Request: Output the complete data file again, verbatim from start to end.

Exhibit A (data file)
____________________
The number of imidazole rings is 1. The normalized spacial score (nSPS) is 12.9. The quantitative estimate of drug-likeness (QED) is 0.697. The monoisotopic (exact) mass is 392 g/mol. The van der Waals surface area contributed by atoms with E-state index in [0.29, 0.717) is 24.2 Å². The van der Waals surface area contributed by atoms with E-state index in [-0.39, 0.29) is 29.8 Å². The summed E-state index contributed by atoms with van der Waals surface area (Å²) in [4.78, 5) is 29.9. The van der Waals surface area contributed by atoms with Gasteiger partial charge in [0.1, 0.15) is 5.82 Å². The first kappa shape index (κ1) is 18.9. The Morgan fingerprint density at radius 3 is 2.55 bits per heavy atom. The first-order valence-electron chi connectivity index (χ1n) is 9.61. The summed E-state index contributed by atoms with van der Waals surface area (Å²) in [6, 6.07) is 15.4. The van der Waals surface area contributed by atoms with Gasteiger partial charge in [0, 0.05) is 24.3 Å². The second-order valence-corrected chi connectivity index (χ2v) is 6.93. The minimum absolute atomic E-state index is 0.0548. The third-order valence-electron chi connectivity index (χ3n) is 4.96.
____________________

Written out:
The number of imidazole rings is 1. The normalized spacial score (nSPS) is 12.9. The quantitative estimate of drug-likeness (QED) is 0.697. The monoisotopic (exact) mass is 392 g/mol. The van der Waals surface area contributed by atoms with E-state index in [0.29, 0.717) is 24.2 Å². The van der Waals surface area contributed by atoms with E-state index in [-0.39, 0.29) is 29.8 Å². The summed E-state index contributed by atoms with van der Waals surface area (Å²) in [4.78, 5) is 29.9. The van der Waals surface area contributed by atoms with Gasteiger partial charge in [0.1, 0.15) is 5.82 Å². The first kappa shape index (κ1) is 18.9. The Morgan fingerprint density at radius 3 is 2.55 bits per heavy atom. The first-order valence-electron chi connectivity index (χ1n) is 9.61. The summed E-state index contributed by atoms with van der Waals surface area (Å²) in [6, 6.07) is 15.4. The van der Waals surface area contributed by atoms with Gasteiger partial charge in [0, 0.05) is 24.3 Å². The second-order valence-corrected chi connectivity index (χ2v) is 6.93. The minimum absolute atomic E-state index is 0.0548. The third-order valence-electron chi connectivity index (χ3n) is 4.96.